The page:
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When Sparks Fly: Love and Rockets, page 1

 

When Sparks Fly: Love and Rockets
 


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When Sparks Fly: Love and Rockets


  LOVE AND ROCKETS

  An Ellora’s Cave Publication, February 2005

  Ellora’s Cave Publishing, Inc.

  1337 Commerce Drive, #13

  Stow, OH 44224

  ISBN MS Reader (LIT) ISBN # 1-4199-0163-X

  Other available formats (no ISBNs are assigned):

  Adobe (PDF), Rocketbook (RB), Mobipocket (PRC) & HTML

  LOVE AND ROCKETS Copyright © 2005 CHARLENE TEGLIA

  ALL RIGHTS RESERVED. This book may not be reproduced in whole or in part without permission.

  This book is a work of fiction and any resemblance to persons, living or dead, or places, events or locales is purely coincidental. They are productions of the authors’ imagination and used fictitiously.

  Edited by Sue-Ellen Gower.

  Cover art by Syneca.

  Warning:

  The following material contains graphic sexual content meant for mature readers. Love and Rockets has been rated S-ensuous by a minimum of three independent reviewers.

  Ellora’s Cave Publishing offers three levels of Romantica™ reading entertainment: S (S-ensuous), E (E-rotic), and X (X-treme).

  S-ensuous love scenes are explicit and leave nothing to the imagination.

  E-rotic love scenes are explicit, leave nothing to the imagination, and are high in volume per the overall word count. In addition, some E-rated titles might contain fantasy material that some readers find objectionable, such as bondage, submission, same sex encounters, forced seductions, and so forth. E-rated titles are the most graphic titles we carry; it is common, for instance, for an author to use words such as “fucking”, “cock”, “pussy”, and such within their work of literature.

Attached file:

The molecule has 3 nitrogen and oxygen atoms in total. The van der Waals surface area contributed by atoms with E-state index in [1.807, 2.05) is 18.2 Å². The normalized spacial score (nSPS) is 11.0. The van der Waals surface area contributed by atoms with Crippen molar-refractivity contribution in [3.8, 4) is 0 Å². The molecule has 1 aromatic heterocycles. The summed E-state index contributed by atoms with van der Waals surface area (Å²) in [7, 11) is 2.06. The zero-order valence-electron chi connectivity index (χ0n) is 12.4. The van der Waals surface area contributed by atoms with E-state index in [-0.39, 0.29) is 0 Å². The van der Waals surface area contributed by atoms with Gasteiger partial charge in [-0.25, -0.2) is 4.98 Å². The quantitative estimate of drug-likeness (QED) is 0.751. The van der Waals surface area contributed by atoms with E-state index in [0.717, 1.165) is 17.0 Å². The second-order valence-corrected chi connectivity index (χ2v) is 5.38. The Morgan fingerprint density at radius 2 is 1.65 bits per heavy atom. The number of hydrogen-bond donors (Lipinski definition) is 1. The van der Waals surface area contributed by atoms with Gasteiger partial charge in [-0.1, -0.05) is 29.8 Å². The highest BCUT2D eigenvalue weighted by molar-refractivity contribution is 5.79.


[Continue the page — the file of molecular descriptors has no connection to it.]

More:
X-treme titles differ from E-rated titles only in plot premise and storyline execution. Unlike E-rated titles, stories designated with the letter X tend to contain controversial subject matter not for the faint of heart.

  Love and Rockets

  Charlene Teglia

  Trademarks Acknowledgement

  The author acknowledges the trademarked status and trademark owners of the following wordmarks mentioned in this work of fiction:

  Bugs Bunny: Time Warner Entertainment Company

  Disney World: Walt Disney Productions

  Elmer Fudd: Time Warner Entertainment Company

  GQ: Advance Magazine Publishers Inc.

  James Bond: DANJAQ S.A.

  Kodak: Eastman Kodak Company

  L.L. Bean: L.L. Bean, Inc.

  MENSA: American MENSA Limited

  Miata: Mazda Motor Corporation

  Nikes: Nike, Inc

  Victoria’s Secret: V Secret Catalogue, Inc.

  Chapter One

  Anna Leslie was having a really bad day.

  In fact, she mused, she might be setting some kind of record.

  First of all, it was mud season. In other parts of the country, they had spring. In the extreme northeastern part of America, however, it just went from snow tire season to mud season. Right before black fly season. Which said it all.

  Anna wished with all her heart just then that she’d never left California, where the only problems were droughts and earthquakes. Earthquakes weren’t so bad. A little tremor now and then kept a person on their toes. And kept shelves from collecting too much clutter. True, there was the occasional difficulty on the LA freeway and the fruit police on the border who’d confiscate a wayfaring banana from the unwary traveler.

  But all in all, it didn’t seem bad in comparison to mud season.